gallery Dear Adoption, I’ve Grown to Love You / Part 2 of 3


August 17, 1992
Dear Adoption, today I turned fifteen and being a teenager is weird. I’m the Vice President of the Asian American Club and have lots of Asian friends but none who are adopted. My parents tried to send me to a sleep away Korean Camp in the woods. We had pen pals before we arrived and mine said she did her tattoo by herself: the word Korea with one letter for each finger. We didn’t want to sit in a circle and talk about our feelings so we called her boyfriend from a pay phone and tried to get him to pick us up. He is 22! He wouldn’t come get us so she said we should go find some tea. What she meant was marijuana and I got scared. I called my parents and got to go home and wake up in my safe, sunny bedroom and my grandmother made me breakfast. I don’t like talking about you in therapy either because what’s the point? You’re not important.

August 17, 1997
Dear Adoption, I’m twenty. Someone asks what time I was born but I don’t know. I have to explain why my parents are white because I don’t live in my small town anymore where everyone knows each other. Rutgers is a big school and I don’t want to join the Asian group. They ask why I don’t speak Korean and talk about getting their hair cut by Asian people and getting plastic surgery. Tonight we had a party and my roommate bought Boone’s wine coolers, including my favorite one: Fuzzy Navel. She’s Taiwanese and got them with her older sister’s ID because the guy at the store thinks all Asian girls look the same. K, the guy I like, came to the party but he brought his white girlfriend. When I was buzzed she asked what it was like to be adopted. I still don’t like this question. I thought she was making fun of me so I walked away.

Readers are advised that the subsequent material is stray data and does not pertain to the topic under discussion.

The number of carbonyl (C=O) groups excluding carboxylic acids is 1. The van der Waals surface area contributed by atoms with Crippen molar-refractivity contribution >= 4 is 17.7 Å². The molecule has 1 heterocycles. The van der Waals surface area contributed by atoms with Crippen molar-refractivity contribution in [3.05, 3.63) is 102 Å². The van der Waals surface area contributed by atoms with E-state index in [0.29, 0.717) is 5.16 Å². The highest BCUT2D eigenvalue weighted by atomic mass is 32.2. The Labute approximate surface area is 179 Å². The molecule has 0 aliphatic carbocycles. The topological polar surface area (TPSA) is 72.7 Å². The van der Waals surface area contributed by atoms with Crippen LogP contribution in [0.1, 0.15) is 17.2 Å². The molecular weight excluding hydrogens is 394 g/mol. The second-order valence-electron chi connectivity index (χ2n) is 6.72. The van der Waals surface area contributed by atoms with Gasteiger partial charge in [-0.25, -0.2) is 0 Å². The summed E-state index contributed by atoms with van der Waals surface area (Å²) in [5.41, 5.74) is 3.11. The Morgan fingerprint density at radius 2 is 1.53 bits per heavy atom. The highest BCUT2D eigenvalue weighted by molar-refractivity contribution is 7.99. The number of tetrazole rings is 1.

August 17, 2003
Dear Adoption, how am I twenty-six already? I cried today more than I ever have. K and I are married and he’s in school so I told him to save money and not do anything for my birthday this year. I guess it was that kind of girly request that you don’t really mean because when he really did nothing I started sobbing. I don’t know where it came from but I felt totally worthless. The cat climbed into my lap, snuggled in and tried purring comfortingly but I said my birth mother must’ve thrown me away like garbage. I don’t know why you’re bothering me so much this year. I never thought you were anything before. You were a fleeting thought that always went away quickly.

Part 1 / Part 3

Jen Kim is a Korean Adoptee, Event Planner and Designer, and on the Board of Directors of Also-Known-As, Inc., a New York City-based organization for international adoptees. Her Vlog is called Jen Kim KAD and she recently won first prize in the Council of Korean Americans and Korean American Story ROAR Story Slam. “Find Me” can be found here. See more of Jen’s work at


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